Right, reason and murder

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The shooting death of Dan Fredenberg on Sept. 22 was tragic and avoidable. In many ways he was a sympathetic figure who was doing what lots of other men have done before him — trying to fight to save his marriage.

But he made the mistake of picking his fight in the wrong place — in the garage of his wife’s friend Brice Harper, who had armed himself with a pistol and shot Fredenberg rather than retreat.

The location of the shooting in an “occupied structure” meant that the incident was covered by Montana’s “castle doctrine” statute that considers use of deadly force “justified” when a person “reasonably believes that the force is necessary to prevent an assault upon the person or another then in the occupied structure.”

Fredenberg’s widow and other members of his family believe that it would be appropriate to charge Harper with deliberate homicide and let a jury decide the case.

We sympathize with them, just as we sympathize with the shooting victim himself, but County Attorney Ed Corrigan cannot charge someone with a crime simply because of sympathy. He has to do so based on the law, and this law — along with Montana’s “stand your ground” laws — provide an explicit statement for when use of force if “justified.” 

If the law says that the action is “justified,” then by definition it cannot also be considered criminal. Corrigan had no choice.

That however, should not be the end of the matter. There are several important lessons that must be learned from this incident, as the community has not been well-served by either the law or the legal process in this case.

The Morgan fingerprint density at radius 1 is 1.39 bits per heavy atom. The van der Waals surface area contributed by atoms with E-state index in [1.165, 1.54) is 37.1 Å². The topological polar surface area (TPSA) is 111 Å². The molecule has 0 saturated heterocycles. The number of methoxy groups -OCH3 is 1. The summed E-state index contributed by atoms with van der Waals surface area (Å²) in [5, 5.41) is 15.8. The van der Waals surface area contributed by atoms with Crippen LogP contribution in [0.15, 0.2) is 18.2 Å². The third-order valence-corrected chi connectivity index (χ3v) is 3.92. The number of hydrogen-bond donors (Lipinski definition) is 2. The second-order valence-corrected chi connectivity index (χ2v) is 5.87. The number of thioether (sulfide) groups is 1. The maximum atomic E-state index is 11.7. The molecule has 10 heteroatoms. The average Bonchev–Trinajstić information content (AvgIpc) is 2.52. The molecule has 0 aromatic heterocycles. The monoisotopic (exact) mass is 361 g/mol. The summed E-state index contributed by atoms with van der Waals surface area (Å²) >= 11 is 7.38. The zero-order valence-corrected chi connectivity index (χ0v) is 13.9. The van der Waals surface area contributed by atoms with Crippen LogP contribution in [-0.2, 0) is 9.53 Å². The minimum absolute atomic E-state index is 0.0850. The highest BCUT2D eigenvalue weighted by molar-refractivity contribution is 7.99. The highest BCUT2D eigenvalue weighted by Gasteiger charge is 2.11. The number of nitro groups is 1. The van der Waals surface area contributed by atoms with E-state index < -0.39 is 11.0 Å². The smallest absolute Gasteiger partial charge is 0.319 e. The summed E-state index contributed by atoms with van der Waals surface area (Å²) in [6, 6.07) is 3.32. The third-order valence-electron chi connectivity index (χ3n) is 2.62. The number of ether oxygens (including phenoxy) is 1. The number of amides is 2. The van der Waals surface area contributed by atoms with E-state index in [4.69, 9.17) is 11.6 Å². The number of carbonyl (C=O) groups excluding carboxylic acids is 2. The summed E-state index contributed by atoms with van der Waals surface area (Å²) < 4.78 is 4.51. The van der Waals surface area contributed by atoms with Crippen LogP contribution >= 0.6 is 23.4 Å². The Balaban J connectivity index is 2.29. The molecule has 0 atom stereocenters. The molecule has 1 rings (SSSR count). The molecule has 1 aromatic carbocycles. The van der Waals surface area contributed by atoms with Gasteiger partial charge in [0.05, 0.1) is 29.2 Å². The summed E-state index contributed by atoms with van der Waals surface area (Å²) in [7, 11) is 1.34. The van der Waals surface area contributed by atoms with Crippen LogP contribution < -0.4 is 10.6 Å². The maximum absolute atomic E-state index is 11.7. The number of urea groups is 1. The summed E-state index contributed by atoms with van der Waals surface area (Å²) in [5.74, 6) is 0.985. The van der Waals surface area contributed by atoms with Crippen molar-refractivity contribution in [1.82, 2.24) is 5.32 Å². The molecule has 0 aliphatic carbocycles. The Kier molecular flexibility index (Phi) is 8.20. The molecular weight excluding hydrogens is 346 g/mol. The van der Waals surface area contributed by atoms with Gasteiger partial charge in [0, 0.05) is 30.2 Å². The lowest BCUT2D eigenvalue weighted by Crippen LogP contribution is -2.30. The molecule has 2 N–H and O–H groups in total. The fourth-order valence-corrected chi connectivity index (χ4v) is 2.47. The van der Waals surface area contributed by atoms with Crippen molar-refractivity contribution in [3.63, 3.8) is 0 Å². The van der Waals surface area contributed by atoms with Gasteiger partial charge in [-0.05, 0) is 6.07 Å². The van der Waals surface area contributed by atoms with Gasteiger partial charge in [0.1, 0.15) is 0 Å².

First, Corrigan should have been more forthcoming with the press and the public about what his investigation needed to consider in determining whether charges were justified. 

The county attorney certainly need not always address the specifics of a case under investigation, but he can and should explain the law to a curious public. By failing to do so for nearly two weeks, Corrigan allowed the case to simmer and boil over with false expectations.

Secondly, and more importantly, the “castle doctrine” law should be re-examined by the state Legislature. While well-intentioned as a means to protect innocent homeowners defending themselves from assault, the law’s categorical assertion that force is justified based on what a person “reasonably believes” goes too far. 

That’s just too subjective, and forces the county attorney to use supernatural powers to divine the motive and motivation behind a shooter’s actions. Much better to shape the law so that the county attorney is instructed that circumstances involving self-defense in a home or business can be considered as exculpatory. In some cases, it would be better to let a jury of peers decide the credibility of the shooter in a court of law rather than just assume that he or she is without blame. 

As worded now, there is just too much opportunity for manipulation of the law by those who wish to do evil. For instance, it would be possible to taunt someone into attacking you in your own home for the sole purpose of taking that opportunity to “justifiably” kill your enemy. No one is saying that happened in this case, but as currently worded, the law provides a license to murder for those who are duplicitous.

Yes, the “castle doctrine” law sounds good when you first hear about it, but because of its life-and-death implications, the law is probably worthy of a second look.

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